At the time of globalisation, the Europeans and particularly French people are focusing on their families.
Among the 27,000 interviewed European citizens above 15 years old in the 27 countries of the EU, 9 out of 10 declare being satisfied with their family life and 52% are even “really satisfied”. France is above the average with more than 54% of very satisfied people.
Balance between private and professional life
Many Europeans seem to aim mostly at finding a balance between private and professional life, particularly for women and single-parent families. 50% of the interviewed people find it difficult to reach this balance. The Hungarians (24%) and the Portuguese (33%) appear to be the least satisfied with the balance between family and work. Life cost weighs the most on European families' daily life. Accommodation hit the top with 39% of the interviewed people, followed with 32% for child minding and help for the elderly, i.e. expenses for the most dependent members of the family. On the contrary, the Finns (37%), the Danes and the Swedes seem more satisfied with their public aid concerning child minding in the first place. 49% of French people declare themselves satisfied, even very satisfied with the child minding system in France.
France: the European champion of fecundity
Could this high satisfaction rate explain this record in fecundity that France has been witnessing these past few years? And to such an extent that it even beats the very catholic Ireland? The Paris example seems to be revealing. For Patrick Pétour, deputy director at the INSEE (statistics institute) Ile-de-France, “Paris is becoming attractive again for families” (in the newspapers 20 Minutes, January 13). According to him, “a rather active policy to build housing and infrastructures such as kindergarten … enables an easier balance between professional and private life.” Paris has 56,100 more inhabitants than in 1999, whereas the population in this capital had been decreasing since 1950s. Besides, the municipality is trying to meet the need of the Parisian baby-boom. Christophe Najdovski, deputy in the city council and in charge of matters concerning children confirms it : “Since 2001, 5,800 places in kindergarten have been opened and we are planning to add 4,500 more by 2014.” (From 20 Minutes)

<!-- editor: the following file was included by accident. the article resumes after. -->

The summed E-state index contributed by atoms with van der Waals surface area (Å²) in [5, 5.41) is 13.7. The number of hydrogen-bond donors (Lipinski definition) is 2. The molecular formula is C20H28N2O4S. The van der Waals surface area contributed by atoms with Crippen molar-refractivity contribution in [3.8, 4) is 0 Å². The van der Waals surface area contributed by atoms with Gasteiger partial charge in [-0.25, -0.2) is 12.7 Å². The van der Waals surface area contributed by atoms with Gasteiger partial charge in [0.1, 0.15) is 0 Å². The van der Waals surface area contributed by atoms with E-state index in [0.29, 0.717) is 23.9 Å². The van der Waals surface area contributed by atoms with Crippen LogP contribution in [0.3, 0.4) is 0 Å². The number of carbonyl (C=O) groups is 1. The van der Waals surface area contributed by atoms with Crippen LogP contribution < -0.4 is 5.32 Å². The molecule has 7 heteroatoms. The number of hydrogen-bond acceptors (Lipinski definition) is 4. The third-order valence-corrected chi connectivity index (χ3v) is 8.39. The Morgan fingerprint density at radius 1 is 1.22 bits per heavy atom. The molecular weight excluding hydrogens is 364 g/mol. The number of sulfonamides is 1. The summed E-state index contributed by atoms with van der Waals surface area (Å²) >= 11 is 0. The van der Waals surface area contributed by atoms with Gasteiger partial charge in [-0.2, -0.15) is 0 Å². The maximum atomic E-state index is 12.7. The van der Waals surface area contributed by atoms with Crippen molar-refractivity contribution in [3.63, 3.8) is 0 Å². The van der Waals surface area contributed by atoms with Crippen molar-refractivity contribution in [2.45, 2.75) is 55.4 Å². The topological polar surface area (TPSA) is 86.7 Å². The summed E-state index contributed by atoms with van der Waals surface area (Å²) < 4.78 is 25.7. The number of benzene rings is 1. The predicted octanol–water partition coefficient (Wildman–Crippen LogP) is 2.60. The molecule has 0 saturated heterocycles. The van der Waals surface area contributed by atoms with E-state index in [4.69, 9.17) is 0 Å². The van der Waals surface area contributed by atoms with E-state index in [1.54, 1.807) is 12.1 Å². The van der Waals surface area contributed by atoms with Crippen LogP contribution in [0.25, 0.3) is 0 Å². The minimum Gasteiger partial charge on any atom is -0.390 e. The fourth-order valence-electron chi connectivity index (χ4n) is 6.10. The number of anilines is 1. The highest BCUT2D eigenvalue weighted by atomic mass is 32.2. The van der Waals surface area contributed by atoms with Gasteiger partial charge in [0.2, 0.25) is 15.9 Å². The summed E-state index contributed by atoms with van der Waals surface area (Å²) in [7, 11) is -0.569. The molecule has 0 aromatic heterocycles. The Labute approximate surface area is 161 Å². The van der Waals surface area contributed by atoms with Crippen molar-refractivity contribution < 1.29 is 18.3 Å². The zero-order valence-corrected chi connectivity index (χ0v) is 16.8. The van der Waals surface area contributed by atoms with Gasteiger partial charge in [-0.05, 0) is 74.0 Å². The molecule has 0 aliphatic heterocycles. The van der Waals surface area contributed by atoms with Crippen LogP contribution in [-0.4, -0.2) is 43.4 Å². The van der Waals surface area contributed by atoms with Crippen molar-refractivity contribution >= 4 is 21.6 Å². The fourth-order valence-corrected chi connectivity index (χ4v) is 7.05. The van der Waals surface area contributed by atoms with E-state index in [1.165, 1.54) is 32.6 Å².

– Etude Eurobaromètre (Octobre 2008) – 20 minutes (13 janvier 2008) – Challenges.fr
Translation : Cecile Zandvliet